6. Another Emmy nomination shouldn’t be out of the question for Porter, but Rodriguez deserves one, too. Around the characters of Blanca and Pray, “Pose” predictably bounces between fantastical indulgence and inconsistently weighted depictions of drug use, Mafia involvement, and death. ... [Whitney Houston] sings “The Lord asks me what I did with my life/I will say I spent it with you,” and that sense of gratefulness suffuses and strengthens this final season of “Pose.”
  7. “Yasuke” hits the spot for any anime lover while offering new subversions to the samurai genre. It raises questions regarding racism and sexism. And it never shies away from real ruthlessness. While the story features a few too many dots that need connecting, “Yasuke” connects in every other way for maximum bloody impact.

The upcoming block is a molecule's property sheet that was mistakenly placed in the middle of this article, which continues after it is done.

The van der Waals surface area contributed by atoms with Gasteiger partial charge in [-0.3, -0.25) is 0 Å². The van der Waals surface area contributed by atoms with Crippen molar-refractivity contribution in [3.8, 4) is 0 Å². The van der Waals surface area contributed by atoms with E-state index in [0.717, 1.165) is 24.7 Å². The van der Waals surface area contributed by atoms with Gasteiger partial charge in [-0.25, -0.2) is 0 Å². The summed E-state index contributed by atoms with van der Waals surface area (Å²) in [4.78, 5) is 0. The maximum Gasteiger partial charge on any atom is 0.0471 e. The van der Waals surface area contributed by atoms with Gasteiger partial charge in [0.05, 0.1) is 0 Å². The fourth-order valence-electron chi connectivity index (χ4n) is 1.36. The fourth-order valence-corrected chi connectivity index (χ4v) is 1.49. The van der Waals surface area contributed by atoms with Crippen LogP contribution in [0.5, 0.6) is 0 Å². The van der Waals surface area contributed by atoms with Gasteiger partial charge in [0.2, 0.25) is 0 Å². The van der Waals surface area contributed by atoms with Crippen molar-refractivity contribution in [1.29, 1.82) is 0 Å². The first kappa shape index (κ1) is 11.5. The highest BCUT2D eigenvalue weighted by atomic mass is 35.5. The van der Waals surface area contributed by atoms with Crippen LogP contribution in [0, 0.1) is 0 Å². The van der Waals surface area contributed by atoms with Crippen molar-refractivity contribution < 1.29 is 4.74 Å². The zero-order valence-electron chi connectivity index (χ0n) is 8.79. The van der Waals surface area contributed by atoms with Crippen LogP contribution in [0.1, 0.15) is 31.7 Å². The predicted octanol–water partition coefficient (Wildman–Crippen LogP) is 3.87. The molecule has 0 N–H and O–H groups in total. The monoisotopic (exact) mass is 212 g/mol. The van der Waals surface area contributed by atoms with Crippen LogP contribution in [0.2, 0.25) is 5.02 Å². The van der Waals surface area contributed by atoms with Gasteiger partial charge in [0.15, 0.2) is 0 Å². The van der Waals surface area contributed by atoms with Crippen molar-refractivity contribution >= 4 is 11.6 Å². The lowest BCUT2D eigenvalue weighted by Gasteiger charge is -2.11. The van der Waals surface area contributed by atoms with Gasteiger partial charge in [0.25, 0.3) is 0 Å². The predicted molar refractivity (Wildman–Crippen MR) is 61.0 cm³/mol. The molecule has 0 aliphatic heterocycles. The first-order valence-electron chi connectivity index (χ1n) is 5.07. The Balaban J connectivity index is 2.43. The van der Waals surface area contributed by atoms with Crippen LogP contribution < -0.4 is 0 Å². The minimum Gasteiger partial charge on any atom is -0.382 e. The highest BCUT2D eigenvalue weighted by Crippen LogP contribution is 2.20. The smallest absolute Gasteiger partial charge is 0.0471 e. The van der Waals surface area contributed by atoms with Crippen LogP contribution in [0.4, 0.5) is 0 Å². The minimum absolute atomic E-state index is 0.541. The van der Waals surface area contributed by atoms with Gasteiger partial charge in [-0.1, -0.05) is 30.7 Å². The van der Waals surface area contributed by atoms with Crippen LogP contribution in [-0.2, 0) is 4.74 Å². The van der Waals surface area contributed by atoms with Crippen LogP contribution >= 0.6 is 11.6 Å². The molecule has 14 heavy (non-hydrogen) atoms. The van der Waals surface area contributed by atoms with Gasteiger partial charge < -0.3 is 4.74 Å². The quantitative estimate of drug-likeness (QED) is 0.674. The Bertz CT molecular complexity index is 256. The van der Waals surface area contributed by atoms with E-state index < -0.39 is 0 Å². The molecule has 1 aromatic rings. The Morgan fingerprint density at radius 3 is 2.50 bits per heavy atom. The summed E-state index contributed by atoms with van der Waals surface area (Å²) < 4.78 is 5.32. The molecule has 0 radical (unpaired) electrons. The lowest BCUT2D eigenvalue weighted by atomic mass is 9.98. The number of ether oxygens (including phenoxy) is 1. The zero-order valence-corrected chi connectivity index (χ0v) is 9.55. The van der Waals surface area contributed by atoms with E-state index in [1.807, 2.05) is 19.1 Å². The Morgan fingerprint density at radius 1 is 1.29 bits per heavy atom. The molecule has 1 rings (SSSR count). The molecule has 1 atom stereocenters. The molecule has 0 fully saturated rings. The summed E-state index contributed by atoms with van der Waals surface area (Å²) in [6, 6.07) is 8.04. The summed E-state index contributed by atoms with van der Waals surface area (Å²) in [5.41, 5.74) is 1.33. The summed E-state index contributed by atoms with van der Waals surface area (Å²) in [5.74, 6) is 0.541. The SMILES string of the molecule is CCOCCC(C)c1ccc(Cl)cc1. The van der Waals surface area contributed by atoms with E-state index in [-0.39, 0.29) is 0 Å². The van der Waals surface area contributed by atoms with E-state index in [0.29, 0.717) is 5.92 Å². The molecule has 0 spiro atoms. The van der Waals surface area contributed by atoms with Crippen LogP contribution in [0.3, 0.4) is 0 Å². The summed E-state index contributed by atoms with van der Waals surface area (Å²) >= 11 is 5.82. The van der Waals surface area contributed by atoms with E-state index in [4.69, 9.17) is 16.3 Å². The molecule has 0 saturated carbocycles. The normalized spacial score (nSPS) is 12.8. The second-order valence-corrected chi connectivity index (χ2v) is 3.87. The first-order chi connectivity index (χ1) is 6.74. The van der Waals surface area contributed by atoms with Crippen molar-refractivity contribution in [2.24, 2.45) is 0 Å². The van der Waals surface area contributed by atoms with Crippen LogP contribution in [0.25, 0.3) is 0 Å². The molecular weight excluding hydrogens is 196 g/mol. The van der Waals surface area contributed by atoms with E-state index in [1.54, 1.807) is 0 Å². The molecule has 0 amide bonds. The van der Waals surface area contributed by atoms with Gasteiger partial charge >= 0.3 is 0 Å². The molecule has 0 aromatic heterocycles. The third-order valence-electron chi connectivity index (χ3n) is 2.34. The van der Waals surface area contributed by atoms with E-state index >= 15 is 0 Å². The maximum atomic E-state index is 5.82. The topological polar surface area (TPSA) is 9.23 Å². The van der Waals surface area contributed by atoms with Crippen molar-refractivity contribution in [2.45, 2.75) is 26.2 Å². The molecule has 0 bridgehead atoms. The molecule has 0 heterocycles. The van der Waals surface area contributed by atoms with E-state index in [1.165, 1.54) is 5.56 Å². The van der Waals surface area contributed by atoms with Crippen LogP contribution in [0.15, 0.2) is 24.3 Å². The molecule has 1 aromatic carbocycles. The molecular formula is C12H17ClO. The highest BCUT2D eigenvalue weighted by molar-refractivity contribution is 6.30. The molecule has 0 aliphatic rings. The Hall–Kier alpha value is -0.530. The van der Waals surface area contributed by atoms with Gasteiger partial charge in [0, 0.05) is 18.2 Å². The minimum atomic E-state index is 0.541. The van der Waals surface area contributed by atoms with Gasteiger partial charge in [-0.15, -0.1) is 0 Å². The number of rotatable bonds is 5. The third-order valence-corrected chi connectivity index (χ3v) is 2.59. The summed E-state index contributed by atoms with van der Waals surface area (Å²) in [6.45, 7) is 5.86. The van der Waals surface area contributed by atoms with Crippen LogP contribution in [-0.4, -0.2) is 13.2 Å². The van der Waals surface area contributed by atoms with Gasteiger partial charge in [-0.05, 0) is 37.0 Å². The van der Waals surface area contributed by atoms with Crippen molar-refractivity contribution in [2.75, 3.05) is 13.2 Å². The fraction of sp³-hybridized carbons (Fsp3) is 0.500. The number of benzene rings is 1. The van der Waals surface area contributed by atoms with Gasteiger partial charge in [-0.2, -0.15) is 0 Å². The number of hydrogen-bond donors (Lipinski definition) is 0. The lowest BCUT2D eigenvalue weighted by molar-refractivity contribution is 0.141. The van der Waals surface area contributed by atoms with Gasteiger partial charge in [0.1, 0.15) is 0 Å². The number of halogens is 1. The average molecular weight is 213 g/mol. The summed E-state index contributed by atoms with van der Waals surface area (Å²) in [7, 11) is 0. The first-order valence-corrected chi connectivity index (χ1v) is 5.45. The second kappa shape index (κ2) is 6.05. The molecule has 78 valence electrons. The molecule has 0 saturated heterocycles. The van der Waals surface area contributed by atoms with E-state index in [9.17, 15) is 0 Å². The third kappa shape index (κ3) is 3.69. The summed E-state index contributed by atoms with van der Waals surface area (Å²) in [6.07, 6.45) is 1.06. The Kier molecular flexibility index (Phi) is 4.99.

8. The performances are steady, the episodes well-paced, and the dialogue, outside of all the world-building jargon, is sharply composed. Altogether, “Shadow and Bone” maintains a sense of interior place for the characters dealing with plot developments as varied as mean girl dynamics, geopolitical posturing, and body horror, and the well-balanced nature of this first season makes for a promising introduction into this franchise’s fantastical universe.
  9. In its first four episodes, "Rutherford Falls" can be underwhelming with the comedy that usually takes a saga like this over the top. The series doesn’t have much of its own comedic signature, even though it has plenty of compelling ideas.
  10. “The Secrets She Keeps” is well-acted and tightly woven, but the broader points it aspires to make about maternal desire as social capital and motherhood as performance end up overshadowed.